Product Life Cycle Cost Analysis, Cost of Ownership, LCA (Life Cost Analysis), Whole Life Cost, and “Cradle to Grave” Costing – what do these names and acronyms have in common? The answer is they all are used to define the calculation method that evaluates the cost of a product throughout its time in service.

This is certainly nothing new to the mass transportation industry. In fact, many governments and municipalities require an LCA as part of a tender offering; and some transit authorities have expanded the criteria to include end-of-life costing and the triple bottom line (financial, ecological, social performance) of the cost impact upon environmental sustainability. Surprisingly, LCA is oftentimes misunderstood or only partially considered in tender awards.

In defense of the transit authorities (and from their perspective), many vendors enhance or misrepresent their respective products’ life performance claims and either omit substantiated time-simulated data or exaggerate future savings. Typical cost models have the tendency to be over-simplified and lack the flexibility needed to accommodate specific and customized variables not shared among transit authorities. Lastly, there are hidden, intangible and questionable costs that may be difficult or impossible to estimate.

Seating Life Cycle Analysis

While life cost analysis can be assessed for any rail car or vehicle component, seat cushion tenders offer the best opportunity to scrutinize the validity of an LCA model. Within the interior, seating is one of the five most costly elements of the rail car and is at the top of the list for future refurbishments. Assessing new build costs with forecast refurbishment estimates is seemingly straightforward. As a start, a Whole Cost Analysis would include the following factors:

  1. The cost of seating for the initial new-build delivery,
  2. Assumptions of how far into the future the transit authority will keep the seats in service before a full or partial refurbishment,
  3. Estimated costs of the refurbishment, and
  4. Historical costs for replacements between refurbishments.

Other considerations may include the cost of labor and lost revenue while the seat or rail car is in refurbishment or out of service. Ridership dissatisfaction due to seating discomfort or style could also be identified as an intangible cost. But, regardless of the depth of such an analysis, this list is relatively common and generally used in the decision matrix. There are, however, hidden costs that rarely come to the surface.

Hidden Costs

In the development of a seating life cycle cost analysis, Time-to-Refurbishment is most commonly coupled to Loss-of-Comfort. An argument can be made, however, suggesting Compromised Safety as another criterion, which could become a significant source of hidden cost. The notion of Compromised Safety is predicated upon the global rail standards that address flame, smoke, and toxicity (FST), such as ASTM D 3675, BS 6853, NFF 16-101, and DIN 5510. Full seat assemblies or the individual materials in the construction of a seat and seat cushion are mandated to conform to specific FST measurements dependent upon the category of the train. In practice, certified third-party FST test reports must accompany a seating tender as verification of conformance. Thus, the qualification testing of a material or full seat is of the utmost importance. Conversely, there are significant consequences if the test report comes back as a NO PASS or at a rating lower than intended.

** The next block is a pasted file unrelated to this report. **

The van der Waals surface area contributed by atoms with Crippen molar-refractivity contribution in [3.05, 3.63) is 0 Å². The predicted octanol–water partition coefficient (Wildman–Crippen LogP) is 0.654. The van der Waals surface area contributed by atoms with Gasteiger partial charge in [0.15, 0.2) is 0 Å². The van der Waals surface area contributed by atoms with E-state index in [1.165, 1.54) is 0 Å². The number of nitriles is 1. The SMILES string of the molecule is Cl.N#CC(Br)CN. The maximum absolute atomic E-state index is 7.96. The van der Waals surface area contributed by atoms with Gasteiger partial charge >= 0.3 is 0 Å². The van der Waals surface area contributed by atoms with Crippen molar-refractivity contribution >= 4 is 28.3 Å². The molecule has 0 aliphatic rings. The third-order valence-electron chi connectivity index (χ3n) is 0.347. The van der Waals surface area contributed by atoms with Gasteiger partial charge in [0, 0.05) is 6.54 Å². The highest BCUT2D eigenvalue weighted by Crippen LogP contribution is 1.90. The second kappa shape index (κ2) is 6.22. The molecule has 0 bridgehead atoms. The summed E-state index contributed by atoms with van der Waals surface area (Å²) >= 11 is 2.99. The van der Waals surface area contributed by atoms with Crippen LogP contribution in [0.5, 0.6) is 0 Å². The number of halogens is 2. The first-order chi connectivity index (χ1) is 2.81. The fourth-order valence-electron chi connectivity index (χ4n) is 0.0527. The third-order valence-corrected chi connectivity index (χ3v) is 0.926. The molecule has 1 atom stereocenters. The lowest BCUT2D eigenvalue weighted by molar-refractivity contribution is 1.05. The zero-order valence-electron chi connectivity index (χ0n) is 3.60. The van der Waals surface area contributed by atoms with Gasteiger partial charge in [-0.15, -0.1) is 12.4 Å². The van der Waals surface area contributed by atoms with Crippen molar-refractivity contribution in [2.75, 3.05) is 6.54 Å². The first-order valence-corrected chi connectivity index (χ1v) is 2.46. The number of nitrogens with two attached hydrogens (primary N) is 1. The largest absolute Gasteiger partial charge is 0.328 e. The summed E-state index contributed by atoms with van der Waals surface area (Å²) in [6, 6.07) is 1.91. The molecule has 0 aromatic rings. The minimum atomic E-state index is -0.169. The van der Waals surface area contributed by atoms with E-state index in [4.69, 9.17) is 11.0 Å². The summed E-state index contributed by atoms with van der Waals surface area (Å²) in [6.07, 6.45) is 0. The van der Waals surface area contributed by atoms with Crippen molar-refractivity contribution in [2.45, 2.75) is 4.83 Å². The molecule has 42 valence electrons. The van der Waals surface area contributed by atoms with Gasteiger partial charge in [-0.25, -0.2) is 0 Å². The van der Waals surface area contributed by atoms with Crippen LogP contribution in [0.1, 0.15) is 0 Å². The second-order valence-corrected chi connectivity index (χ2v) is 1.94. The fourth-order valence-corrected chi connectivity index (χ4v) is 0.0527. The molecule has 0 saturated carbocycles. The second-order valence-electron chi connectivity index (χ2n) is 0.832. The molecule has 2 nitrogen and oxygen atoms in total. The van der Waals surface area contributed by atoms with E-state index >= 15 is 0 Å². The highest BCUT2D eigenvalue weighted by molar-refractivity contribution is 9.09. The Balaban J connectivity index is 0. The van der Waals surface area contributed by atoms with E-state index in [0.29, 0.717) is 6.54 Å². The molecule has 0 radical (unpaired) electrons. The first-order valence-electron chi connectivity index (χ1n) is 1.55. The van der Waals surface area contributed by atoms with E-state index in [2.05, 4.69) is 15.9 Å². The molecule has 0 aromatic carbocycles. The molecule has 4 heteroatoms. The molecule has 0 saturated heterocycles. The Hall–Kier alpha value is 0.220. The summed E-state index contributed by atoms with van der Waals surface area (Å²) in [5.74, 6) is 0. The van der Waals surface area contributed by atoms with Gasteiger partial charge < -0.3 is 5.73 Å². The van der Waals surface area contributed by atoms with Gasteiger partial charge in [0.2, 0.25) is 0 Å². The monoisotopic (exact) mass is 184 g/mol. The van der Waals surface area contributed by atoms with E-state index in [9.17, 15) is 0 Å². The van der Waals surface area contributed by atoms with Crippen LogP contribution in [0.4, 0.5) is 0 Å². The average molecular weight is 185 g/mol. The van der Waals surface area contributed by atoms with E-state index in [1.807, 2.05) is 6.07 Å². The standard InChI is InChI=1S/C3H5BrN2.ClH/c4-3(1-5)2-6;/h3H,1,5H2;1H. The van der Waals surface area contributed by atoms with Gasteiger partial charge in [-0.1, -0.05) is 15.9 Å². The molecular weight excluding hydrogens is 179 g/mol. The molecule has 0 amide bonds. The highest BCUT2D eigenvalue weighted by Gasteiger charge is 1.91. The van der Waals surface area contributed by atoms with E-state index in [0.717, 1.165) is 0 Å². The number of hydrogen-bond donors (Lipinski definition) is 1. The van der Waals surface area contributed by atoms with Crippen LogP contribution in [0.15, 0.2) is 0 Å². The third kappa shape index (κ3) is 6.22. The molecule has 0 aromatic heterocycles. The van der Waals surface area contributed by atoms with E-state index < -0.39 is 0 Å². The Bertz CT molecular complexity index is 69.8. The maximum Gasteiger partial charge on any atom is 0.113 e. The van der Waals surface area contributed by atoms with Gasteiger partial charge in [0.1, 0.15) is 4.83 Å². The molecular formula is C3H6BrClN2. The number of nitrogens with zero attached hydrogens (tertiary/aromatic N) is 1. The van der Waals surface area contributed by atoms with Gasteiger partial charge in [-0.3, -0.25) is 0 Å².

The language in the standards, as well as the testing methods, is the result of professional expertise and years of collaboration. They are well-defined, sophisticated and strictly reviewed. Thus, the preparation of a vendor sample designated for testing submission will be of the highest level of engineering and craftsmanship. For example, a seat, which is to be submitted for a British Spec (BS) 6853 Category 1a burn test, will be meticulously assembled, with special attention to the wrapping of the fire barriers and upholstery fabric over the foam seat cushion. The tighter the fit of the upholstery folds and tucks, the lower the risk of air paths between the fabric and foam cushion. An air path has the potential of becoming an oxygen source for accelerated flame spread. Objectively, the entire process is logical, legitimate, and of the utmost regard for the safety of the ridership.